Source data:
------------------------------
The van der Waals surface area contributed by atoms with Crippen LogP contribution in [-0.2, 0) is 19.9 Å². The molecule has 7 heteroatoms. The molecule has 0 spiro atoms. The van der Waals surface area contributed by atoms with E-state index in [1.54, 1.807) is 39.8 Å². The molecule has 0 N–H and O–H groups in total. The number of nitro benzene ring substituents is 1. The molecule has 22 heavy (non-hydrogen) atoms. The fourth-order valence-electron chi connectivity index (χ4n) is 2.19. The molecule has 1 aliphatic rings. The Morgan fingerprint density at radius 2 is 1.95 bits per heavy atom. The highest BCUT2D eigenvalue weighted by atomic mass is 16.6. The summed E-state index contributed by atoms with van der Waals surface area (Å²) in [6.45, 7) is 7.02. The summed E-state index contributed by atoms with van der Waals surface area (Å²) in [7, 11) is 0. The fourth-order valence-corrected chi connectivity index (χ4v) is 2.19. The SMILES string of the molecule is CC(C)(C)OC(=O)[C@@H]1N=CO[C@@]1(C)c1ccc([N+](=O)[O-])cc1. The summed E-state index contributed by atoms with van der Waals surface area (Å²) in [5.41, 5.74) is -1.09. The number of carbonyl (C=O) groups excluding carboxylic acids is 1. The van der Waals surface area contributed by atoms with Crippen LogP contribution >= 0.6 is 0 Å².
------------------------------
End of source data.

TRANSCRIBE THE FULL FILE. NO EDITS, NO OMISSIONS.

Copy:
The van der Waals surface area contributed by atoms with Crippen LogP contribution in [-0.2, 0) is 19.9 Å². The molecule has 7 heteroatoms. The molecule has 0 spiro atoms. The van der Waals surface area contributed by atoms with E-state index in [1.54, 1.807) is 39.8 Å². The molecule has 0 N–H and O–H groups in total. The number of nitro benzene ring substituents is 1. The molecule has 22 heavy (non-hydrogen) atoms. The fourth-order valence-electron chi connectivity index (χ4n) is 2.19. The molecule has 1 aliphatic rings. The Morgan fingerprint density at radius 2 is 1.95 bits per heavy atom. The highest BCUT2D eigenvalue weighted by atomic mass is 16.6. The summed E-state index contributed by atoms with van der Waals surface area (Å²) in [6.45, 7) is 7.02. The summed E-state index contributed by atoms with van der Waals surface area (Å²) in [7, 11) is 0. The fourth-order valence-corrected chi connectivity index (χ4v) is 2.19. The SMILES string of the molecule is CC(C)(C)OC(=O)[C@@H]1N=CO[C@@]1(C)c1ccc([N+](=O)[O-])cc1. The summed E-state index contributed by atoms with van der Waals surface area (Å²) in [5.41, 5.74) is -1.09. The number of carbonyl (C=O) groups excluding carboxylic acids is 1. The van der Waals surface area contributed by atoms with Crippen LogP contribution >= 0.6 is 0 Å².